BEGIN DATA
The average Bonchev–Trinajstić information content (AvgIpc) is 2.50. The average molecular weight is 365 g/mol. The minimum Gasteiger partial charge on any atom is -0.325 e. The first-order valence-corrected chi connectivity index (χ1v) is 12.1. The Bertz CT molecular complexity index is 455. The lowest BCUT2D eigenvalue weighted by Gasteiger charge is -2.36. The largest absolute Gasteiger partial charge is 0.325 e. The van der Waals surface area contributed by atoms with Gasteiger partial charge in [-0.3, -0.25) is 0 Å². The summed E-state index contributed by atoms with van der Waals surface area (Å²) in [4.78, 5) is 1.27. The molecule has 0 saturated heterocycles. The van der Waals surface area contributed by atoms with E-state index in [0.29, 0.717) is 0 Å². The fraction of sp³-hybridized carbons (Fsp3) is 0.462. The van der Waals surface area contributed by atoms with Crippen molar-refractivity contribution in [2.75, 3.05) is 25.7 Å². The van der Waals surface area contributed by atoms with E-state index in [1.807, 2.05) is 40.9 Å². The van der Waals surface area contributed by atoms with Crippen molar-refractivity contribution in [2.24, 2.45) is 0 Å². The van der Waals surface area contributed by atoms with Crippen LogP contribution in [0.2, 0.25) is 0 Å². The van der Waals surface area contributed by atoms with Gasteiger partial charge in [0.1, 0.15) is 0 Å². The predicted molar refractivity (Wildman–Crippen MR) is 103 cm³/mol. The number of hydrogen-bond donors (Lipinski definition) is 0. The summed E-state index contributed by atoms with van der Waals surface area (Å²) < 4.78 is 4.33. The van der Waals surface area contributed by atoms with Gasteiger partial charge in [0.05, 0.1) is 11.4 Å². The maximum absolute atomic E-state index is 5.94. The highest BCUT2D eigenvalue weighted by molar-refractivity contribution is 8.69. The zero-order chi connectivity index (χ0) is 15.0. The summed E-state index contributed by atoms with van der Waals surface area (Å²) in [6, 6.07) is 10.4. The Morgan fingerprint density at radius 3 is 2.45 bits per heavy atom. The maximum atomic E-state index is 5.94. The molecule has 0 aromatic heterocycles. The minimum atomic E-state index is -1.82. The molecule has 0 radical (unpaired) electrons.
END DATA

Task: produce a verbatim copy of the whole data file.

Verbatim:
The average Bonchev–Trinajstić information content (AvgIpc) is 2.50. The average molecular weight is 365 g/mol. The minimum Gasteiger partial charge on any atom is -0.325 e. The first-order valence-corrected chi connectivity index (χ1v) is 12.1. The Bertz CT molecular complexity index is 455. The lowest BCUT2D eigenvalue weighted by Gasteiger charge is -2.36. The largest absolute Gasteiger partial charge is 0.325 e. The van der Waals surface area contributed by atoms with Gasteiger partial charge in [-0.3, -0.25) is 0 Å². The summed E-state index contributed by atoms with van der Waals surface area (Å²) in [4.78, 5) is 1.27. The molecule has 0 saturated heterocycles. The van der Waals surface area contributed by atoms with E-state index in [0.29, 0.717) is 0 Å². The fraction of sp³-hybridized carbons (Fsp3) is 0.462. The van der Waals surface area contributed by atoms with Crippen molar-refractivity contribution in [2.75, 3.05) is 25.7 Å². The van der Waals surface area contributed by atoms with E-state index in [1.807, 2.05) is 40.9 Å². The van der Waals surface area contributed by atoms with Crippen molar-refractivity contribution in [2.24, 2.45) is 0 Å². The van der Waals surface area contributed by atoms with Crippen LogP contribution in [0.2, 0.25) is 0 Å². The van der Waals surface area contributed by atoms with Gasteiger partial charge in [0.1, 0.15) is 0 Å². The predicted molar refractivity (Wildman–Crippen MR) is 103 cm³/mol. The number of hydrogen-bond donors (Lipinski definition) is 0. The summed E-state index contributed by atoms with van der Waals surface area (Å²) < 4.78 is 4.33. The van der Waals surface area contributed by atoms with Gasteiger partial charge in [0.05, 0.1) is 11.4 Å². The maximum absolute atomic E-state index is 5.94. The highest BCUT2D eigenvalue weighted by molar-refractivity contribution is 8.69. The zero-order chi connectivity index (χ0) is 15.0. The summed E-state index contributed by atoms with van der Waals surface area (Å²) in [6, 6.07) is 10.4. The Morgan fingerprint density at radius 3 is 2.45 bits per heavy atom. The maximum atomic E-state index is 5.94. The molecule has 0 aromatic heterocycles. The minimum atomic E-state index is -1.82. The molecule has 0 radical (unpaired) electrons.